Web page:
A Guide to Wood Carving Knives and Wood Carving Tools

What’s the difference between wood carving and whittling?

Whittling is a word you may have heard but never been too sure what it means. It sounds a bit like a cross between whistling and chatting. For those of you who do know what whittling is, the next question would be to ask what the difference is between whittling and wood carving.

Where wood carving involves chisels, gouges, and even power tools, whittling requires only one tool, a sharp knife, and nothing else, though sandpaper is perfectly acceptable for smoothing off the sharp edges of a finished piece. It is fair to say that that whittling is actually a form of wood carving.

A whittling knife usually has a small blade, though the blade itself can be of the folding, or fixed variety. Some whittlers like the rigidity of a fixed blade, while other whittlers like a folding blade as it makes it easier to keep the knife in a pocket, enabling them to whittle whenever the mood or situation dictates.

An example of a fixed-blade whittling knife is the Beaver Craft C15 Detail Wood Carving Knife with Ash Handle. Aside from the beautiful grain on the wooden handle, you will also notice how small the actual blade is. This is intentional as whittling tends to involve greater detail than wood carving. At this point it should also be noted that ‘whittlers’ tend to work only with softwoods, such as pine, boxwood, basswood and balsa, while wood carvers often lean more towards hardwoods such as mahogany and oak.

Wood carving knives
The term ‘knife’ is used broadly in the world of wood carving, as the word also covers chisels and gouges. The actual blade of a wood carving knife, as opposed to a chisel or gouge, tends to be much larger than that of a whittling knife as aside from the level of detail being less intricate, many wood carvers like to use hardwoods, which are difficult to carve with a very small blade.

The range of wood carving knives is also extensive, owing to the wonder of wood as a multi-purpose material. While some wood carving can be seen as being purely decorative, other carving, such as carving a wooden spoon can be seen as wholly practical. Of course, you can combine the two to create a decorative wooden spoon. As for the wood carving knife you would need for a spoon, well the Beaver Craft SK2 Long Spoon Hook Wood Carving Knife with a long handle is ideal, and as you will see from the image, the term ‘spoon hook’ is wholly appropriate.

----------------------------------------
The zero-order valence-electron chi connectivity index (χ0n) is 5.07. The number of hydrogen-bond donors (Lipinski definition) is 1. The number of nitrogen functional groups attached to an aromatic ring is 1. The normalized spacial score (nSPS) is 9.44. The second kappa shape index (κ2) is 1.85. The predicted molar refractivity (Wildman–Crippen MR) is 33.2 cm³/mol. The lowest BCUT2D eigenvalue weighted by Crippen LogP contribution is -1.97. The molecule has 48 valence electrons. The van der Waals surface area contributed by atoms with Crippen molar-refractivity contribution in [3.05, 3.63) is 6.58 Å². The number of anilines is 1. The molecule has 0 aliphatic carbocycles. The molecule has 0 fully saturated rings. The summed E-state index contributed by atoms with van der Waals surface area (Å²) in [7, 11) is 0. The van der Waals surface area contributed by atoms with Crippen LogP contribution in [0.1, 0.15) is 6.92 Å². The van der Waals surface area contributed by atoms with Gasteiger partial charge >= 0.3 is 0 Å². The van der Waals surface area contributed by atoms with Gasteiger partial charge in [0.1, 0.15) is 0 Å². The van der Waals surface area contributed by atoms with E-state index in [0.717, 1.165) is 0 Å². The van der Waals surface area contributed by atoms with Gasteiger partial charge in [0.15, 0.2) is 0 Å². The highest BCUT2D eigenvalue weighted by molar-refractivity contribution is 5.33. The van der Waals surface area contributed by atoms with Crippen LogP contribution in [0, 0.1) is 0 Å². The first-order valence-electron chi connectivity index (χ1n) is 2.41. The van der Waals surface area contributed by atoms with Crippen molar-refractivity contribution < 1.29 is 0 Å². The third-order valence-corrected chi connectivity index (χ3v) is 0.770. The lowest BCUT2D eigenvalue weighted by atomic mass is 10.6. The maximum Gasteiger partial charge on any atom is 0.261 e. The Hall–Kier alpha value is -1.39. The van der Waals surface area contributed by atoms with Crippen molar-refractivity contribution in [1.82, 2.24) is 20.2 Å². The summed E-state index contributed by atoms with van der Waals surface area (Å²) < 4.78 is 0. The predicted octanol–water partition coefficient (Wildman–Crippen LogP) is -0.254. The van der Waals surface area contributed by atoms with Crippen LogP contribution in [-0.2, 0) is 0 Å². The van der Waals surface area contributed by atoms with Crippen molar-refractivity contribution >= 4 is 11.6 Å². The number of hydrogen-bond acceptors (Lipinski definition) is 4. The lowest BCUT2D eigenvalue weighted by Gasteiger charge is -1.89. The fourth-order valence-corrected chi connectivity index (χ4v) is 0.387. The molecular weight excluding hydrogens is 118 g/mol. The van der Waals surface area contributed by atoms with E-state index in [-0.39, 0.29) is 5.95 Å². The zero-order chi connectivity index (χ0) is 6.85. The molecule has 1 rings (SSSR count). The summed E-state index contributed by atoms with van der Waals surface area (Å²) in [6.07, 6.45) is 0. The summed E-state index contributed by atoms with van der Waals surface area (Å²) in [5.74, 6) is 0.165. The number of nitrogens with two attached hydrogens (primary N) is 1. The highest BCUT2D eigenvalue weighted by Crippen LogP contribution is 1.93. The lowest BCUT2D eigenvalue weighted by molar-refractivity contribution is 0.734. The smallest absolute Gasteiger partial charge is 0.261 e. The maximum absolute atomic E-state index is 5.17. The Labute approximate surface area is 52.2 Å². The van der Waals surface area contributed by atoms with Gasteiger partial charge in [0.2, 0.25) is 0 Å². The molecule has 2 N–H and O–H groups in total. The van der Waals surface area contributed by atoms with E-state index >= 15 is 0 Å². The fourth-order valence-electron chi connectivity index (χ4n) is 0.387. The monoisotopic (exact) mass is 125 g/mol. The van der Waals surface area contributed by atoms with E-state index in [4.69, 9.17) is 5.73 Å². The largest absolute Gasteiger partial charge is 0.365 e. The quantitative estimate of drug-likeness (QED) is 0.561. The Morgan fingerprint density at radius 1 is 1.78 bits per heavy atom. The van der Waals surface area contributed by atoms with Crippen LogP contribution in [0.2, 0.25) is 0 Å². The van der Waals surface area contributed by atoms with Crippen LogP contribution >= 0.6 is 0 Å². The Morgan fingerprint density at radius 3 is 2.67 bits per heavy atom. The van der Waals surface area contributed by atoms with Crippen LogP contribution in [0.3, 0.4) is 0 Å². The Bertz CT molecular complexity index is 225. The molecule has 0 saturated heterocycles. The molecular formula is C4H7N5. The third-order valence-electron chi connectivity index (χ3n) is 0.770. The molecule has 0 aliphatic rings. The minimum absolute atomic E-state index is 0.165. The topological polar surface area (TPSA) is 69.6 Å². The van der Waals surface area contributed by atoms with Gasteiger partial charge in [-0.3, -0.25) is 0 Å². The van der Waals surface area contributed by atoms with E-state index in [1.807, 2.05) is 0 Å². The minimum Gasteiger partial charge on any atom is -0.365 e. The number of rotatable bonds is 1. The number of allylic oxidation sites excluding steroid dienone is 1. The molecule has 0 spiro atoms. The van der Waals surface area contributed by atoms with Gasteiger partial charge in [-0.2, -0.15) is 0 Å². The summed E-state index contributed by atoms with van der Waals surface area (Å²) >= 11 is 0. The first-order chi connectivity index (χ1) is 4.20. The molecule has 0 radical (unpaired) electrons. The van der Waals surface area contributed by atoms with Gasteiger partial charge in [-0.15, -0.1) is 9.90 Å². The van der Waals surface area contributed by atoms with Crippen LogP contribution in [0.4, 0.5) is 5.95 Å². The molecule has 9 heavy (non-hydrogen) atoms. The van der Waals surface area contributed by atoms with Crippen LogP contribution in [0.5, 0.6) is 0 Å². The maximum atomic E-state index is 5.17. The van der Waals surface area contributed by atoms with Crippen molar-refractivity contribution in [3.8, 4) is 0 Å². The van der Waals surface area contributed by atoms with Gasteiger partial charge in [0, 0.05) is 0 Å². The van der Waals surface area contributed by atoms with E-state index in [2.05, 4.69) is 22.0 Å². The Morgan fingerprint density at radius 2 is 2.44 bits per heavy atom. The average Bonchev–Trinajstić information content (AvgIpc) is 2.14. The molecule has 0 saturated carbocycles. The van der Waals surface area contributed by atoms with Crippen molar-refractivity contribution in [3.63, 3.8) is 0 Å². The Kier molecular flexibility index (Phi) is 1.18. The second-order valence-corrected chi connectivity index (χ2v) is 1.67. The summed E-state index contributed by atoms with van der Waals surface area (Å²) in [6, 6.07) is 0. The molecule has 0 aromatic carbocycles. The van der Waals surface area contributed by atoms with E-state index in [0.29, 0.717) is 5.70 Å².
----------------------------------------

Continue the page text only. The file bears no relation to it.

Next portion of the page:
Wood carving, as a hobby, is incredibly popular, though for the younger generation there is a lot of competition coming from the digital revolution, where a PlayStation or Xbox seems to hold greater appeal. For some, wood carving seems an almost prehistoric hobby or pastime, yet it is one of those fundamental skills that takes us back to our roots. It is a skill that early man learned, well before the discovery of metal and the creation of metal blades. Flint, which could be easily split to provide a sharp edge was the most common tool for used for wood carving, and we can date such tools as far back as 2.4 million years, to the Stone Age. 

There are also two core attractions that mean wood carving will always have a consistent number of proponents. First, wood is a wonderfully tactile material to work with, while second, and perhaps the most important element, there is always a tremendous sense of achievement when you create something yourself – carving a figurine from a basic lump of wood is incredibly rewarding, no matter how simple it may be.

Why are there so many wood carving knives? 
When you start out with a lump of wood, it is a long way off what the final product will look like. To begin with, you will want to take off large chunks of wood as you create a rough and rudimentary shape. Then, as you work your way closer to finished product, you will begin to use smaller and more precise wood carving tools. As an example, you may begin to hew at a lump of wood with a two-inch chisel, but at the end you will find yourself using a chisel with a quarter-inch blade.

Similarly, if you are working with a hardwood, there are times when ‘hand power’ will be insufficient, so you will want to use a mallet – usually a wooden one – with either a chisel or a gouging blade, to make inroads into your project. 
If you wonder just how many blades you need for wood carving, the simple answer is as many as it takes, as no two projects are the same. You may only need three to carve out a bowl, but twenty to create an intricate sculpture.

If you want any advice about wood carving knives, please feel free to give us a call here at Cyclaire Knives and Tools and we will be more than happy to help.


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